On New Year’s Eve my dad went to the hospital complaining of pain in his right arm. Over the next twelve hours he was flown to The Cleveland Clinic for open heart surgery. When they cracked him open, they found a number of troublesome things. What started out as surgery to patch my dad’s torn aorta turned into a double bypass and a valve replacement.
This would be intense for any human, but my dad is eighty-two. And his kidneys aren’t really functioning due to a preexisting disease. Unrelated to my dad’s health, yet another complication was that I told my parents I didn’t want to speak to them the preceding November. As though this isn’t enough, I moved to Seattle in September making all visits require timezone changes, flights, and accommodations.
Dad was very clear about not wanting complicated medical procedures when a good quality of life wasn’t a likely outcome. Dad didn’t want to live in a nursing home. He didn’t want to live on dialysis. He didn’t want a feeding tube. He didn’t want to live in a wheelchair. And so, when I learned that he was in the ICU on a feeding tube, ventilator, and on dialysis I was concerned.
For a man so peculiar about his wishes, I assumed he must have a living will or advanced directive. And much in the same way he failed to show up for me in many ways during my childhood, he failed to show up for me and mom now by documenting nothing. This lack of documentation put my mom, his wife, in charge of making decisions.
This is how I found myself looking at him to a background of arrhythmic bleeps and bloops. Monitors with numbers keeping their silent vigil over his head. His face unshaven to the greatest degree I’ve ever seen due to all the tubes weaving in and out of him. All I could really think was how pissed he would be to see himself.
My mom didn’t leave the house when I was young. I was ashamed to bring my friends over, because I knew even at a young age she wasn’t like other moms. Now at sixty-three, she’s been watching the outside world through the TV screen and books for nearly forty years. In her cacoon, she’s surrounded herself with the things that don’t challenge her order. She’s avoided making decisions and living is many ways.
This lack of living, this absence of issue resolution left her ill-equipped to have adult relationships. I don’t get the sense that she was cruel to me intentionally, it’s just that I tramped mud and complications into her cocoon. And with no real interaction and learning overreaction was the only emotional card she had to play. And she played it to my childhood terror many, many times.
I say this less to explain why I removed myself from the situation and more to provide context. Someone who cannot drive, has difficultly leaving her home in Canton, and hasn’t made many decisions in four decades is in charge of my father’s care. And my father due to his inaction has engineered this situation.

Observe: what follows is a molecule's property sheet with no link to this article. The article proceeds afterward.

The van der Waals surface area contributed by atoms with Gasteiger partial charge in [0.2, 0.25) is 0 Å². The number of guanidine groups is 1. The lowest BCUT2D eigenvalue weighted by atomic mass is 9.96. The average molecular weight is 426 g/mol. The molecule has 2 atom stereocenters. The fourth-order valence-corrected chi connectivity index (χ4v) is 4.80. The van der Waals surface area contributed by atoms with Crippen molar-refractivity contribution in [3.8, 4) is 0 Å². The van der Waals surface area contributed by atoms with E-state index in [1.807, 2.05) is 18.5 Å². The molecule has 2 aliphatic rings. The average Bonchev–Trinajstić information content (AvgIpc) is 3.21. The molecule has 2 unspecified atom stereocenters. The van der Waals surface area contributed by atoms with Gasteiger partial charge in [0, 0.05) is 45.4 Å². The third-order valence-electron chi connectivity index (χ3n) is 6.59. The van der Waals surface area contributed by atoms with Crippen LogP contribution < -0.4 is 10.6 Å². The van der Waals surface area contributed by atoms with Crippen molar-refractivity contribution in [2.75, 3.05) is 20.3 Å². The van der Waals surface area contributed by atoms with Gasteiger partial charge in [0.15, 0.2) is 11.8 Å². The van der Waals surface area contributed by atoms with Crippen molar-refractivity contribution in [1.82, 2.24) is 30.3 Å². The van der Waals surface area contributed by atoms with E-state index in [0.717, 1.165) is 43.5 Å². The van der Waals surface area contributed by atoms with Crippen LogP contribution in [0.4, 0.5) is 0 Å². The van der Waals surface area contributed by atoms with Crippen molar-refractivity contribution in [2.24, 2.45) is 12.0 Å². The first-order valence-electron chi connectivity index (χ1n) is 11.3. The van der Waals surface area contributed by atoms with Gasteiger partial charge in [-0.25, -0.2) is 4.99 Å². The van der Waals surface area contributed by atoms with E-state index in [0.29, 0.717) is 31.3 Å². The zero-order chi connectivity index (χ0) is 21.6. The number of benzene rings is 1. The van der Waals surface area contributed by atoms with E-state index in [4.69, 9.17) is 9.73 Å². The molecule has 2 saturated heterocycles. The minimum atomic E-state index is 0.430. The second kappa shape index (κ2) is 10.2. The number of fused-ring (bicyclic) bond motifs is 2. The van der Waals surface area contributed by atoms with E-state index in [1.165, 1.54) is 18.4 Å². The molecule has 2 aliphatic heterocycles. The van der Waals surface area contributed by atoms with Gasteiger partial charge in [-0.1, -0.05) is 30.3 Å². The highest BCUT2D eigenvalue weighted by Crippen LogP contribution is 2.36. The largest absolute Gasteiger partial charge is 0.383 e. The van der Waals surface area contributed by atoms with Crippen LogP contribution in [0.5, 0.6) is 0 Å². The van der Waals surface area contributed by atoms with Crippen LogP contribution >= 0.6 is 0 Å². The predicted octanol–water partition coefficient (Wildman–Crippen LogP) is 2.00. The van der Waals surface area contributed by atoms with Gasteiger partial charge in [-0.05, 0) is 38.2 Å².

I watched the monitors and felt angry. I was angry that I was back in Ohio. I was angry that I was going to need to see my mom for the first time in months. And, I was scared. Since starting therapy the previous spring I had learned that I have PTSD and Attachment Disorder. I have only taken the first tentative steps in identifying my triggers and choosing different responses to them.
And then, of course, I felt guilty for feeling angry. The moment isn’t about me. Yet it’s impossible to make choices in this context without considering all the things that have come before it. I worked very hard to ensure I would never be subject to the whims of my mom again. But here I am. And I can’t ignore the ways in which our roles have flipped–him now helpless with me able to advocate for him in ways that he failed to advocate for me when I was a helpless child.
There is one decision I have here. What can I do to improve this situation while keeping myself healthy? As much as I feel for dad, I also know he could have taken steps to ensure other outcomes. The degree to which I would need to expose myself to mom to influence her will be a substantial strain on my wellness.
It was with these thoughts that I book a flight back to Seattle after two weeks in Ohio. Dad is still in the ICU. He is still intubated and on dialysis. The medications and his sluggish kidneys keep him from regaining consciousness fully during my vigil. I am getting on that plane because I have learned the difference between taking care of myself, and blindly doing as others would have to my detriment.
Healing doesn’t always feel good. Sometimes it’s like cloying cough syrup that one must force down stifling the urge to retch. When all you’ve known is the cough it’s hard to see what the delight is in living without it. Trusting that the medicine will work is less and emotion and more an act of will.